Eating well can help you feel better and stay stronger during and after cancer treatment. Patients who eat well and maintain a healthy body weight often tolerate treatment side effects better. And good nutrition also helps the body replace blood cells and tissues broken down by treatment.
A healthy lifestyle plays a key role in keeping the body strong, supporting the immune system (the cells and proteins that defend the body against infection) and reducing risk for some diseases, such as certain kinds of heart disease and some cancers. Most nutritionists agree that eating a variety of foods is the best method to ensure intake of all the nutrients the body requires.
A healthy diet for everyone, including cancer survivors, incudes:
Drink water, tea and coffee to maintain hydration. Consider decaffeinated beverages if you experience diarrhea or reflux as caffeine can make these symptoms worse. Avoid sugary drinks such as soda.
Discuss drinking alcohol with your doctor. If you do drink, do so in moderation. Limit alcohol to 1 drink per day for women and 2 drinks per day for men.
Good nutrition should be part of a healthy lifestyle that also includes:
Foods cannot be used to treat cancer, but some things you eat or drink and some actions you avoid can make a difference in your health and how you feel.
Nutrition By Diagnosis
Nutrition is an important part of your overall cancer care plan. Cancer and treatment may change your nutritional needs and how your body processes food. Making good food choices during and after cancer treatment can help you feel better, maintain your strength, and speed your recovery.
Limit sweets and added sugars.
Foods high in added sugars like desserts and sweets provide little nutritional benefit and often take the place of other foods that are better for you.
Drinking enough fluids during cancer treatment is important for preventing dehydration. Aim to drink 64 ounces of fluid daily. Avoid drinking large amounts of caffeinated beverages. Too much caffeine can lead to dehydration.
Practice good food safety.
Wash your hands often while preparing food. Use different knives and cutting boards for raw meat and raw vegetables. Be sure to cook all foods to their proper temperature and refrigerate leftovers right away. Read more about Food Safety.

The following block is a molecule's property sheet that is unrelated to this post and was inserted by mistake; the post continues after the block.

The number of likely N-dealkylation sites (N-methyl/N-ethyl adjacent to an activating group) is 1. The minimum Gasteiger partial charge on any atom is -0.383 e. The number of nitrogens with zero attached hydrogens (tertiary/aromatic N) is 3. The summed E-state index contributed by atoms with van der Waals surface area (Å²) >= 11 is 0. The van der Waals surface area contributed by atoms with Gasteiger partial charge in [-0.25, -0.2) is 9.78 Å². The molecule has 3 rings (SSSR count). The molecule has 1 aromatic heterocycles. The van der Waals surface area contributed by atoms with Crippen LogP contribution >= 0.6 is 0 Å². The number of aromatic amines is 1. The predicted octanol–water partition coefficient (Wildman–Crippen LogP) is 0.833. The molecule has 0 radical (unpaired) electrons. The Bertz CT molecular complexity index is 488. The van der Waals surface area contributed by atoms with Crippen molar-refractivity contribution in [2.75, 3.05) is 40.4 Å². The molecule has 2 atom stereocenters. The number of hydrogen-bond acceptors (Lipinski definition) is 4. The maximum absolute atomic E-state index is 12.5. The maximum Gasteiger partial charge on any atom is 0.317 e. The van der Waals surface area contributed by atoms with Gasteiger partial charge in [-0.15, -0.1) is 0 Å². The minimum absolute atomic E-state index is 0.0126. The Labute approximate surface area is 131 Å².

Talk to your healthcare team before taking any vitamins or supplements.
Some medications and cancer treatments may interact with vitamins and supplements. Choose food first as the main source for nutrients.
Drink alcohol in moderation, if at all.
Alcohol may contribute to dehydration, can lower the abilities of your immune system, and provides no beneficial nutrients.
Most importantly, know that your cancer journey is unique to you and your treatment.
You may experience side effects that affect your ability to follow these suggestions. If you are struggling with any side effects, such as loss of appetite, nausea, diarrhea, vomiting, or any other nutrition concerns, your needs may be different. A registered dietitian can suggest nutrition guidelines that will be appropriate for your cancer journey
Best Food Choices Throughout Cancer Treatment?
When you are faced with lymphoma, nutrition can be an important part of your journey. Lymphoma is cancer of the lymph nodes which are a mass of tissue that helps protect the body against infection. Eating a well-balanced diet during and after cancer treatment can help you feel better, maintain your strength, and speed your recovery.
Maintain a healthy weight.
Aim to avoid losing or gaining much weight during treatment. Strict dieting is not recommended during cancer treatment. Losing weight can lower your energy level and decrease your body’s ability to fight infection.
Eat small, frequent meals throughout the day.
Eating frequent small meals will ensure your body is getting enough calories, protein, and nutrients to tolerate treatment. Smaller meals may also help to reduce treatment-related side effects such as nausea. Try eating 5-6 small meals or “mini” meals about every three hours.
Choose protein-rich foods.
Protein helps the body to repair cells and tissues. It also helps your immune system recover from illness. Include a source of lean protein at all meals and snacks. Good sources of lean protein include:
Whole grains provide a good source of carbohydrates and fiber which help keep your energy levels up. Good sources of whole grains include:
Fruits and vegetables offer the body antioxidants, which can help fight against cancer. Choose a variety of colorful fruits and vegetables to get the greatest benefit. Aim to eat a minimum of 5 servings of fruits and vegetables daily.
Choose sources of healthy fat. Avoid fried, greasy, and fatty foods. Choose baked, broiled, or grilled foods instead. Healthy fats include: